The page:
Figure 13.1: Example of the Sections in a Report


A report can also have additional sections to cover literature reviews, theoretical frameworks, list of figures, list of tables, and acronyms where appropriate. Only sections in the main body use headings and subheadings. The use of headings and subheadings is to provide a clear trajectory to the reader of your report.


Title Page

The title page should include the report title along with the details of the authors.

If the report you are writing is for assessment purposes you should include the course code, student numbers and the word count of the final submission. An example of how you can format the title page is shown in Figure 13.2. Keep in mind that you can use Microsoft Word templates to generate a general report structure to make it easier to implement a report format.

Example of a title page for a report. Must include author names and report title
Figure 13.2: Title Page Suggestion


Table of Contents

The table of contents should provide the reader with page numbers associated with various sections of the report. Usually, the table of contents captures list of the first level headings and often also the second level subheadings of a report. As a rule of thumb, third level subheadings are not usually provided in the table of contents unless the report is significantly large. An example of a traditional table of contents can be seen in Figure 13.3. Note the use of Roman numerals for the executive summary followed by standard numbering for the body of the report.

Example of a table of contents using the numbering for the main body.
Figure 13.3:  Example Table of Contents.


Report Structure – CBA Specific Aspects.


Executive Summary

An executive summary in the context of a CBA should be a non-technical summary of the overall scope and purpose of the report. Within the context of CBA, the executive summary should cover the project under consideration (and any alternatives), the approach to the analysis, the main results, and the final key recommendation. This section of the report is usually written last.

In practice, an executive summary should not exceed one page. When writing a report for assessment purposes it is best to limit the executive summary between 100 -200 words depending on the total word limit of the assessment.

Note that the executive summary heading is not numbered, and page numbers start with roman numerals to indicate it is the preface of the report.

The Main Body of the Report

Remember that the main body of the report should use headings and subheadings that utilise numbering. In the context of a CBA there are key elements that should be covered in each section:

  1. Introduction

The introduction should provide a brief summary of the report. In the introduction you should cover the relevant but brief background context for why the CBA is necessary, identify the options associated with the project under evaluation – which involves explicitly identifying the base case scenario or the status quo. Finally, the introduction should also provide information on the context on how the CBA recommendations can inform the final decision.

The introduction is separate from the executive summary. The executive summary should give an overview of the whole report.

  1. Methodology or approach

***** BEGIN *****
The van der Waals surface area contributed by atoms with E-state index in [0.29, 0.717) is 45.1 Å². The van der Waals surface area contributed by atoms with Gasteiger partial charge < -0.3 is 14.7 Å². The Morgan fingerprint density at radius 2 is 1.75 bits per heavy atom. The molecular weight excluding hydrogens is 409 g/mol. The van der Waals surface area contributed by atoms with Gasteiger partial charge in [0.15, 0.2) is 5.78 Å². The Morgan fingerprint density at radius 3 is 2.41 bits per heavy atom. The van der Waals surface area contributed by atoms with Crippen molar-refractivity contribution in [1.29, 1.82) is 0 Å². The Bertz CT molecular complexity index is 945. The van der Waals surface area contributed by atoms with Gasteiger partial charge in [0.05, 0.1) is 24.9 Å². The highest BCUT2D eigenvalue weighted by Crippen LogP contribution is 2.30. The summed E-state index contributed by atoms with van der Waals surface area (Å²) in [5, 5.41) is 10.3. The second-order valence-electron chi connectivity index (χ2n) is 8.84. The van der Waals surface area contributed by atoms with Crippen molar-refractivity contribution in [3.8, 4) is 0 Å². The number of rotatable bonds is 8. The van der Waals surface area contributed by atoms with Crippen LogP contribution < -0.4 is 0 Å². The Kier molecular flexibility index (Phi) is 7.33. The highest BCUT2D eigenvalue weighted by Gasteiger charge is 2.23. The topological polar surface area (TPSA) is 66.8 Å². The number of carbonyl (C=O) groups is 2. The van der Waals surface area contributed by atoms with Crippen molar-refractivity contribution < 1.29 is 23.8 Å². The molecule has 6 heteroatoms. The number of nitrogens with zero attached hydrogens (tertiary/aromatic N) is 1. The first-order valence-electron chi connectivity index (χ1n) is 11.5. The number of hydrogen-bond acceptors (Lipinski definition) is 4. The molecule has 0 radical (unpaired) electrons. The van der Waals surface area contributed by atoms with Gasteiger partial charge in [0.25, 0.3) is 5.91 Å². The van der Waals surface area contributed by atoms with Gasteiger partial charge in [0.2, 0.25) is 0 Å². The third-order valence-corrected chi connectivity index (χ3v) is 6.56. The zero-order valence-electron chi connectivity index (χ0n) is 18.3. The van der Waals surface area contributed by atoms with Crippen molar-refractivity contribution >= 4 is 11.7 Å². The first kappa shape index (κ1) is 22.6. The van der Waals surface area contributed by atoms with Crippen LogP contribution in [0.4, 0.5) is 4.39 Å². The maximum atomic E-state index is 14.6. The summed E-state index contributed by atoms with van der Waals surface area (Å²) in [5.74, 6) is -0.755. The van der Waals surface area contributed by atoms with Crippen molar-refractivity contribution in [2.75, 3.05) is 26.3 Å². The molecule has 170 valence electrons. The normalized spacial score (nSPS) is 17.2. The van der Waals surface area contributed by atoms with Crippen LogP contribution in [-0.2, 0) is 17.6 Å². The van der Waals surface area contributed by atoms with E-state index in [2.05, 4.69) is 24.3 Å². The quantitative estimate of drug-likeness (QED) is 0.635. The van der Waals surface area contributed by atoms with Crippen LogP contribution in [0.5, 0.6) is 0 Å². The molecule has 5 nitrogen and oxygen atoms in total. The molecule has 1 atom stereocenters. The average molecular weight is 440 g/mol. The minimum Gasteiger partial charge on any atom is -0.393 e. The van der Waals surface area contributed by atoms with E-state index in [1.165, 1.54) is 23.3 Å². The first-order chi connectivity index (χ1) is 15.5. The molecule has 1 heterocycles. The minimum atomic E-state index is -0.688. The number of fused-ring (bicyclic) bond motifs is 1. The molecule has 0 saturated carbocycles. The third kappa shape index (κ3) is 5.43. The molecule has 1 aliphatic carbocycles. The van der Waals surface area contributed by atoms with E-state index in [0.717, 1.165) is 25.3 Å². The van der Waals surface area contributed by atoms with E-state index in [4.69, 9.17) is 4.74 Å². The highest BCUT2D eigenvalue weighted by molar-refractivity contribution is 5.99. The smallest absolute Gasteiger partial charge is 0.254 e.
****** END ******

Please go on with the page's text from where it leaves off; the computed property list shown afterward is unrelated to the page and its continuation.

The methodology section will depend on the nature of your report. In the context of a CBA report, you should identify the approach to the CBA along with describing key variables and assumptions. Obviously, the approach to a private project appraisal would be different to the evaluation of a change in climate change policy or a healthcare intervention. However, there are some key components you should cover in this section:

– Highlight how the impacts are predicted and then monetised as part of the CBA.

– Provide information on the discounting approach used for the project.

– Identify with whether the analysis was conducted using real (constant year 0) or nominal values (accounting for inflation and/or growth rates).

– Include a clear indication on the decision rule that will be used to drive the recommendation process. This is key as the reader of the CBA may not have sufficient knowledge to infer why the recommendation is being made. Therefore, you should ensure that you provide a clear and concise understanding of the decision rule being adopted to evaluate the net social benefit.

– Outline any assumptions relevant to the calculations of impacts. However, leave discussion of the consequences of these assumptions to the discussion or conclusion section.

– Identify all the effects including those that were monetised as well as those that may have been excluded from the monetisation process due to difficulties.

  1. Discussion of results

The discussion section of the report is often the longest and most detailed section. In this section you should critically analyse the findings of the analysis you conduced in the spreadsheet or CBA toolkit used.

In a CBA report you should ensure that you discuss:

– Provide a concise breakdown of the results including the key metrics for the evaluation. Remember that you may not need to report all aspects. However, tables and figures can be used to compress and synthesise information. It is also important to ensure that the magnitude of the results and the currency is reported in each table.

– Which project(s) should be accepted and why? Clearly emphasise any decision rules yes. Ensure this is outlined relative to the base case scenario or status quo.